As the boys handed the money clip to the man he continued saying; “Do you realize this money is for my apartment rent. I am taking it to the landlord. If I didn’t have this he might have forced me to leave my home so I am indeed indebted to you both.” “Wow, mister. We didn’t know but we’re glad we were there to find it and bring it back,” said Josh.
And so the two boys and the elderly gentleman went their separate ways. As they walked back down the sidewalk Josh said; “I’m glad we did that, it feels real good to have helped that old guy. I would hate to have found out he would have had to leave home for not paying his rent.”
This simple yet profound story is extremely important and relevant to the issue of leadership.
In this story we are specifically speaking about responsibility but there are other characteristics that also come into play such as honesty and integrity. Importantly, consider the fact that both boys initially were all set to take off with the money. Then, as they started to go, one of them stopped. His inner self [honesty] realized this was wrong and through his personal effort he also prevented the other boy from taking the money. He took responsibility and did the right thing. That act is a cardinal example of personal leadership.
We can imagine the boy who took responsibility and stopped the event from ever happening most likely went on to live a life that included a high level conscientiousness and integrity. But what about the other boy? How important an act was this on his future? Did his friend make a significant impression on him at the early age of thirteen?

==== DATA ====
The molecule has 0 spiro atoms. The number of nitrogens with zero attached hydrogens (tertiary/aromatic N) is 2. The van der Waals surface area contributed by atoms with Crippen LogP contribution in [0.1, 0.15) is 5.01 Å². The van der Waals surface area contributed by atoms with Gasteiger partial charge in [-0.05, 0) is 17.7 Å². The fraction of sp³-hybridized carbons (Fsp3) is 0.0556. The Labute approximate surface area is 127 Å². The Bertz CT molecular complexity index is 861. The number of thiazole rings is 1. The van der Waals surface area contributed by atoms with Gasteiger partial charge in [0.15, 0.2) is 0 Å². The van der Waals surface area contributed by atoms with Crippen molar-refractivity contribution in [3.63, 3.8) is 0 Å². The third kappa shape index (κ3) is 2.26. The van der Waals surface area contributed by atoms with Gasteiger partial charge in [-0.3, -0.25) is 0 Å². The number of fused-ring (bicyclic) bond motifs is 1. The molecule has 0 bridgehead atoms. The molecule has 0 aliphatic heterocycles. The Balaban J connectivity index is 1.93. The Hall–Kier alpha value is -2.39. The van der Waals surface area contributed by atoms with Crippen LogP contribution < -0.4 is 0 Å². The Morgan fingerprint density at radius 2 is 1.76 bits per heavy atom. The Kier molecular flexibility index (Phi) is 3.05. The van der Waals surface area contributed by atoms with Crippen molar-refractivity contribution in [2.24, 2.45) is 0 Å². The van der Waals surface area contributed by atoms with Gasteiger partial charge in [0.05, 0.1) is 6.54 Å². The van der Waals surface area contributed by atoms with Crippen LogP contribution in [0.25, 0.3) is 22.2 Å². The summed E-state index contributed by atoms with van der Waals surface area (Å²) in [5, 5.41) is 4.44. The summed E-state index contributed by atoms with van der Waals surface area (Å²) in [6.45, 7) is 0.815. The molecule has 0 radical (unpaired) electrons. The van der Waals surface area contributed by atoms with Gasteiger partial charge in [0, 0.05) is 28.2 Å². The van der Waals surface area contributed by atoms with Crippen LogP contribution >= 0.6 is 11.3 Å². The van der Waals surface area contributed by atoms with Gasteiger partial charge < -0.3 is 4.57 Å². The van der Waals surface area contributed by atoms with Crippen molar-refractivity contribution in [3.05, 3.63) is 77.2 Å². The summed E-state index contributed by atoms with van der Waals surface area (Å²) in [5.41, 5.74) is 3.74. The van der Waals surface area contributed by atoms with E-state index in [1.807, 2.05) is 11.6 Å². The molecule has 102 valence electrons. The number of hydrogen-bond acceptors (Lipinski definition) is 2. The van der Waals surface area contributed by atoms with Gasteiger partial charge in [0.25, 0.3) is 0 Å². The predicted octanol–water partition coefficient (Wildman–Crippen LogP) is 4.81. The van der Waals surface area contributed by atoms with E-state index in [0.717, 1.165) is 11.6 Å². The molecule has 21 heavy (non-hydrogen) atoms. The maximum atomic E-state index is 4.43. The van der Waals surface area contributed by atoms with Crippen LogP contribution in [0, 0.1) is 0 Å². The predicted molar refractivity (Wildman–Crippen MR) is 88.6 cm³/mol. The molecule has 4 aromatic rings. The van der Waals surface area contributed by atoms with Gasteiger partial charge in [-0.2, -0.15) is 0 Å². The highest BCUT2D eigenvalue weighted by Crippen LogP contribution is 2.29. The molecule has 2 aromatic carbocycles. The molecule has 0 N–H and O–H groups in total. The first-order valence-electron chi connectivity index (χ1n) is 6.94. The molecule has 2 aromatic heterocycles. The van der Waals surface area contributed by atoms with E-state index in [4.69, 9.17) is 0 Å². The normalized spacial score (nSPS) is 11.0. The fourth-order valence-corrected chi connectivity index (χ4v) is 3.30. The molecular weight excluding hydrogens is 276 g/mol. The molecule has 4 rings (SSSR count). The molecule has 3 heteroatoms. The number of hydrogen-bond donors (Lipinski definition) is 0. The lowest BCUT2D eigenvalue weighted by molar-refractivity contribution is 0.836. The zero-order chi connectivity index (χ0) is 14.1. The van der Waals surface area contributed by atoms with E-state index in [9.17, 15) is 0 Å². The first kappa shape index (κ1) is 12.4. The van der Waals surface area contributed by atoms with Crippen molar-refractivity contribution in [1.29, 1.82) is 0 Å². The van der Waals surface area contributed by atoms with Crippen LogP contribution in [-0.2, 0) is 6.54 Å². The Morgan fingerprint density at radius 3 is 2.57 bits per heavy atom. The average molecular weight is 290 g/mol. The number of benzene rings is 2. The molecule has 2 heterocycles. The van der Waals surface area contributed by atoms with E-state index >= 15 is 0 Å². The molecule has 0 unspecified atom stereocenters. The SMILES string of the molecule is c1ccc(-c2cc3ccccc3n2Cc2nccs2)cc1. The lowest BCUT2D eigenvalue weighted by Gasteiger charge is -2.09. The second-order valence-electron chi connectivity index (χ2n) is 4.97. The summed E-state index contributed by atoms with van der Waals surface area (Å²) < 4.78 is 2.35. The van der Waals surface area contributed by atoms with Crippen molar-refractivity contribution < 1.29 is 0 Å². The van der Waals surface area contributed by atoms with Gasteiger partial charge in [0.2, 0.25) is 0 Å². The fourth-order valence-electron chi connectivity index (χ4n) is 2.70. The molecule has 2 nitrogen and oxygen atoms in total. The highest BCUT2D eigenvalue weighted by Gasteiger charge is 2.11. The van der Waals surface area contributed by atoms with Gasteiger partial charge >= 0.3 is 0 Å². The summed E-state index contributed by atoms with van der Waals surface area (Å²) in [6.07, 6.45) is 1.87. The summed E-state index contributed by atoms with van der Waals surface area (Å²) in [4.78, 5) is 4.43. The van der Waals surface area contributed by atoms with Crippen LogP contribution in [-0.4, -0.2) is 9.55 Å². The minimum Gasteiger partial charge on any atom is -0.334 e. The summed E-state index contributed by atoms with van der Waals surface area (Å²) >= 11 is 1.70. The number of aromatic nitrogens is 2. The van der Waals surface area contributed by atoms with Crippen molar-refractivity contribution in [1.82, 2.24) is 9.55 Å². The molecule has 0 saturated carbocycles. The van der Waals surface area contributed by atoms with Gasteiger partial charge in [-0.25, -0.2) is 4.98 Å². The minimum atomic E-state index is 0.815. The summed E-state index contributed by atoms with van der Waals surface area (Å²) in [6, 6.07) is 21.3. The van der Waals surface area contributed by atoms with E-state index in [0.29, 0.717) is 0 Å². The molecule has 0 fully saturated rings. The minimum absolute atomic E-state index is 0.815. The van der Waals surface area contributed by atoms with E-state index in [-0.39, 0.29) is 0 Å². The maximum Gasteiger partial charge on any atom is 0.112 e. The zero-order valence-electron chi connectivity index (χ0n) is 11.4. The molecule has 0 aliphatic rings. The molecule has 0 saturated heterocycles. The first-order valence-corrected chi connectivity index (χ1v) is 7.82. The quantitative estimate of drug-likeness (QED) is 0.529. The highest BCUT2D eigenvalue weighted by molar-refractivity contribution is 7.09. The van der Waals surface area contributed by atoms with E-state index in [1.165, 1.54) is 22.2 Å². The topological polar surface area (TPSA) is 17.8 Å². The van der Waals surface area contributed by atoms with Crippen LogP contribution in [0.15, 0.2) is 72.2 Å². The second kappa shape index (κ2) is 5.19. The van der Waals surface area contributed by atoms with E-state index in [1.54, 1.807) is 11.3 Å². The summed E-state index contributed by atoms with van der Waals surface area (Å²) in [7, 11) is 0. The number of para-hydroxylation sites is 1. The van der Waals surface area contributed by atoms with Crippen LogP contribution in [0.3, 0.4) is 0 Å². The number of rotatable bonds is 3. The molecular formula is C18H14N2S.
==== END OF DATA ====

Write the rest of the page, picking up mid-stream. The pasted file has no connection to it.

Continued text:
Responsibility is one of the most fundamental, core elements of leadership. Without it one cannot be a leader. In fact, it is so basic to the principles of leadership, without a strong, personal sense of responsibility it would be like a body without skin. Now that doesn’t mean you have to pick up every piece of paper you see blowing on the ground but it does indicate the need to understand those circumstances where responsibility must come into play. Some situations will clearly be more important than others but you will instinctively know which ones require you to act.
One area of concern you must recognize is your level of social and interpersonal skills. Some people are naturally shy and often hesitate to get involved in certain situations where they might feel embarrassed. They see something and know what to do but vacillate due to a sense of personal discomfort. Many do not feel at ease putting themselves on display. This is a perfectly normal process and something to work on as you grow and mature. The fact is that as you learn and grow your intellectual skills will be further enhanced. This results in a more confident self. As your confidence grows so will your ease at doing some things that put you in the spotlight. Remember, by definition a leader is out front!